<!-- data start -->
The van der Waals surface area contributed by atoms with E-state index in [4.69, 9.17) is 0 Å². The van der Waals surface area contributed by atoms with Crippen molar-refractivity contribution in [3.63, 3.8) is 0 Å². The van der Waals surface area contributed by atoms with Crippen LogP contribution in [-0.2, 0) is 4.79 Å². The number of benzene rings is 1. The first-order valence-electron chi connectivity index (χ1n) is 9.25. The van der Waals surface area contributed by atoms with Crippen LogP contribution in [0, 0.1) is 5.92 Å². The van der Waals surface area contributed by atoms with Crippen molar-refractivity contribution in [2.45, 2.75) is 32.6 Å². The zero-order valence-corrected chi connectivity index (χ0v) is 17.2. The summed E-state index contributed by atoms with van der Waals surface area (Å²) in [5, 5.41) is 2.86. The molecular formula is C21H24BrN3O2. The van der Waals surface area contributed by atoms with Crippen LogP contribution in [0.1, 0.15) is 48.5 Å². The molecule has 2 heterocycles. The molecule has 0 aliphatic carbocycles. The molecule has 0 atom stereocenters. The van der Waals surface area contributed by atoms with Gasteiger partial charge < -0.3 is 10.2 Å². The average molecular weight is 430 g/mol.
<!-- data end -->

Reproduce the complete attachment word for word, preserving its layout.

The van der Waals surface area contributed by atoms with E-state index in [4.69, 9.17) is 0 Å². The van der Waals surface area contributed by atoms with Crippen molar-refractivity contribution in [3.63, 3.8) is 0 Å². The van der Waals surface area contributed by atoms with Crippen LogP contribution in [-0.2, 0) is 4.79 Å². The number of benzene rings is 1. The first-order valence-electron chi connectivity index (χ1n) is 9.25. The van der Waals surface area contributed by atoms with Crippen LogP contribution in [0, 0.1) is 5.92 Å². The van der Waals surface area contributed by atoms with Crippen molar-refractivity contribution in [2.45, 2.75) is 32.6 Å². The zero-order valence-corrected chi connectivity index (χ0v) is 17.2. The summed E-state index contributed by atoms with van der Waals surface area (Å²) in [5, 5.41) is 2.86. The molecular formula is C21H24BrN3O2. The van der Waals surface area contributed by atoms with Crippen LogP contribution in [0.1, 0.15) is 48.5 Å². The molecule has 2 heterocycles. The molecule has 0 aliphatic carbocycles. The molecule has 0 atom stereocenters. The van der Waals surface area contributed by atoms with Gasteiger partial charge < -0.3 is 10.2 Å². The average molecular weight is 430 g/mol.